If your ecommerce platform offers website cart analysis, I highly recommend looking at which products are frequently added together for ideas of which products to bundle. You can also look for complimentary items to add to create a “one-stop shop” for anyone buying a specific product (ex. Audio Advice bundling bookshelf speakers with a turntable).
Once you’re able to establish a clear baseline for your average order value, you can start to experiment with different strategies and tactics to see how far you can move the needle and increase revenue. Even small increases per transaction can add up over the course of the year.
Make sure you give yourself enough time to identify what’s working and what isn’t. It can be tempting to pull the plug after only a few days, but you want to wait at least two weeks before making another change.
Finally, keep testing. Try different minimum order amounts for free shipping at $50, $60, and $75 and the same with discounts.
Do you have other strategies you’d add to the list? Leave a comment below!
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Prospective customers can’t buy from you when they don’t even know you exist. Increasing brand awareness expands your reach, makes marketing campaigns more effective, and helps you grow your small business.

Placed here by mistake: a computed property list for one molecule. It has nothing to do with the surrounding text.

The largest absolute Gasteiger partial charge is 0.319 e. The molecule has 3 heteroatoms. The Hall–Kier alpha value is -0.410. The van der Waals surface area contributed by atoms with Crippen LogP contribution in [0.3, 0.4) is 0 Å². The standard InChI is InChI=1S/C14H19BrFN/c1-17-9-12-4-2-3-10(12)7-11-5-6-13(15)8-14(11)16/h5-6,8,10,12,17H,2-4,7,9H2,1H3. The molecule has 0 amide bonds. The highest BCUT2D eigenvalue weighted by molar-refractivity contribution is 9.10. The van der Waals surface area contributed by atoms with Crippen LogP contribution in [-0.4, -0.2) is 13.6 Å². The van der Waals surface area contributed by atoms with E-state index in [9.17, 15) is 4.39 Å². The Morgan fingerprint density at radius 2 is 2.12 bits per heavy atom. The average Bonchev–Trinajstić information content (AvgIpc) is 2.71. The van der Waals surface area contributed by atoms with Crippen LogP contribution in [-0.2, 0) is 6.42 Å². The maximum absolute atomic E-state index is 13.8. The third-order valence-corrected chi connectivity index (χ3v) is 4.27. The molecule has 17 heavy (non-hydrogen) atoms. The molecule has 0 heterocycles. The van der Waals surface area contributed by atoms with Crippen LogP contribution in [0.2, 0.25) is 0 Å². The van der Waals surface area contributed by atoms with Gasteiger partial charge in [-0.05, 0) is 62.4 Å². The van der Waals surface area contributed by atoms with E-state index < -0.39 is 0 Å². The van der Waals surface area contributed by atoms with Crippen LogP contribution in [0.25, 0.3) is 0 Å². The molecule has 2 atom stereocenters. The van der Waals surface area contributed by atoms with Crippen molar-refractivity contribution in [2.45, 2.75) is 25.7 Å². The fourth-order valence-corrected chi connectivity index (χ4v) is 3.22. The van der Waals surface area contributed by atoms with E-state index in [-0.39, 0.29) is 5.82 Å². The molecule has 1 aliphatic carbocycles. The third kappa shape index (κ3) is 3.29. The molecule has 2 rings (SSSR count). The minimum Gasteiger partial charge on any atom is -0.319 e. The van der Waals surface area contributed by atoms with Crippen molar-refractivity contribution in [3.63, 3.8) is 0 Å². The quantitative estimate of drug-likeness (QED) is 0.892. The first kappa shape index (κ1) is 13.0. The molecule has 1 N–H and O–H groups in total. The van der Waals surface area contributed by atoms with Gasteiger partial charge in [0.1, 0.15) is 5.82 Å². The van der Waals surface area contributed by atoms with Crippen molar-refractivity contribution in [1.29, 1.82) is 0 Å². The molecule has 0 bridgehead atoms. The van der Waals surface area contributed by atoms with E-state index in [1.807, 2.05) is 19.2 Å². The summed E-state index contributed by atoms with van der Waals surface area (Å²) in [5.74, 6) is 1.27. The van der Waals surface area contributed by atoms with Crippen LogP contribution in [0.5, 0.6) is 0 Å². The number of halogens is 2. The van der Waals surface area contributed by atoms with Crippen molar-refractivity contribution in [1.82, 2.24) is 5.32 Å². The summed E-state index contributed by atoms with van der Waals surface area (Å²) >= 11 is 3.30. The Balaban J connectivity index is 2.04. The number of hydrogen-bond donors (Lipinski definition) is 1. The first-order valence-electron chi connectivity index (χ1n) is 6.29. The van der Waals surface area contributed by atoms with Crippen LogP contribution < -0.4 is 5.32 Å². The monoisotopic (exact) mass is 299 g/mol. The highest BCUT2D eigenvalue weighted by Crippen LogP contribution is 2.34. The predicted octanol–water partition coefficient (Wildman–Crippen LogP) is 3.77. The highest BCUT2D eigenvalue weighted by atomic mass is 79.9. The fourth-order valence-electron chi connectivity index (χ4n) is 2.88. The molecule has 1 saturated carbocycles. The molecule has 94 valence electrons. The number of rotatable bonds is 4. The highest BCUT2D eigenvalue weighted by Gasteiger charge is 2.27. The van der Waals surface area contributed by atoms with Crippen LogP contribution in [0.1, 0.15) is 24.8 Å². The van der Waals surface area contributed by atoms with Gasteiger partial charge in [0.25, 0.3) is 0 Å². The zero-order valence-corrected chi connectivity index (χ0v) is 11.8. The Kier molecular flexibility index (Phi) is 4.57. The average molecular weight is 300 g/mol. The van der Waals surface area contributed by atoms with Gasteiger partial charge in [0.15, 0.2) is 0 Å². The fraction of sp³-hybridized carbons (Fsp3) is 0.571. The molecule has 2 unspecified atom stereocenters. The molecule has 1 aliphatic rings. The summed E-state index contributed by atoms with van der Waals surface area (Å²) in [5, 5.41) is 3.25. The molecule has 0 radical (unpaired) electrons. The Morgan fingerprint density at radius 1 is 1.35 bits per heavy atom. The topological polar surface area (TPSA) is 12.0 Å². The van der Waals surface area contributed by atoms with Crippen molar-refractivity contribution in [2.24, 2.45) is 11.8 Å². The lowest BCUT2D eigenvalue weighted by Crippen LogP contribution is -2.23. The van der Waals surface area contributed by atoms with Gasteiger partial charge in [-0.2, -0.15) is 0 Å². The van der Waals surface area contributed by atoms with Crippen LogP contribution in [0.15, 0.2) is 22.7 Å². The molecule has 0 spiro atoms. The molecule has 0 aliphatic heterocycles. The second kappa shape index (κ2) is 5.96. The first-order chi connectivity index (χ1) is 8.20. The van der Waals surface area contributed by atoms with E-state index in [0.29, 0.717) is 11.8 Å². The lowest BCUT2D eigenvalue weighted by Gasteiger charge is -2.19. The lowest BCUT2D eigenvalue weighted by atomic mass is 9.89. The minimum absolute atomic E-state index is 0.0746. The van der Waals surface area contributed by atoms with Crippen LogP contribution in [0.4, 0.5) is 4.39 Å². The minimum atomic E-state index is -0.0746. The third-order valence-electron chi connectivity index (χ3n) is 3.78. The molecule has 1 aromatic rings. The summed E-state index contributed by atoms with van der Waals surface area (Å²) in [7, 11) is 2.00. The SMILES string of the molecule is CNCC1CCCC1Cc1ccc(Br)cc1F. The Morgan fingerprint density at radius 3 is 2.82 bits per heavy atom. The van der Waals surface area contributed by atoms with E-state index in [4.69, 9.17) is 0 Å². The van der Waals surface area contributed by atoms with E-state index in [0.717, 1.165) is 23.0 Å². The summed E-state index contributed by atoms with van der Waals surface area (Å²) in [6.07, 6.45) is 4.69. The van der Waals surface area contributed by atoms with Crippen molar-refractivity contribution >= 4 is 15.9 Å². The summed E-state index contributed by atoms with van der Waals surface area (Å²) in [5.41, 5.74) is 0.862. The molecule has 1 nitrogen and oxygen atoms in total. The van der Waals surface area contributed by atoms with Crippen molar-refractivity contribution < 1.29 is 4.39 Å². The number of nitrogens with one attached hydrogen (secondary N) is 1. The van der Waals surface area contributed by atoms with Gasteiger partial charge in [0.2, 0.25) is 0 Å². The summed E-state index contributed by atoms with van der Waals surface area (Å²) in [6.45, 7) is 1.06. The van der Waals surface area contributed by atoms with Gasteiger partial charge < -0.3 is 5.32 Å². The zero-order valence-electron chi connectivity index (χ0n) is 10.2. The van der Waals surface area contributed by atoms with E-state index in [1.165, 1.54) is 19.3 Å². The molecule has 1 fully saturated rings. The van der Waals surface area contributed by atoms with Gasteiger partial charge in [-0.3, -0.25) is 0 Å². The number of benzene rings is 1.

What’s the best way to increase brand awareness for a small business? Here are 10 smart strategies and tactics.
- Intuitive brand and clear message. From your logo, to your content, prospective customers need to be able to quickly understand what you do and associate your brand with your products and services. If people are confused and/or don’t understand what you do, look for ways to refine the way you’re packaging your business such as adding the right tagline that complements your logo and name.
- Consistent promotion. People won’t know your small business exists unless you put yourself out there. Find ways to consistently get your brand and your business in front of prospective customers so you are top of mind when they’re ready to make a purchasing decision. Even when things get super busy, you can’t go dark for weeks or months on end. Every little bit counts.
- Earned and paid media. With the continued popularity of social media and decline of traditional news outlets, small business owners often overlook earned and paid media—two avenues that can be highly effective at increasing brand awareness. Don’t just limit you’re your scope to newspapers—pitch your small business to relevant blogs, industry publications, and influencers that will help you reach your target audience.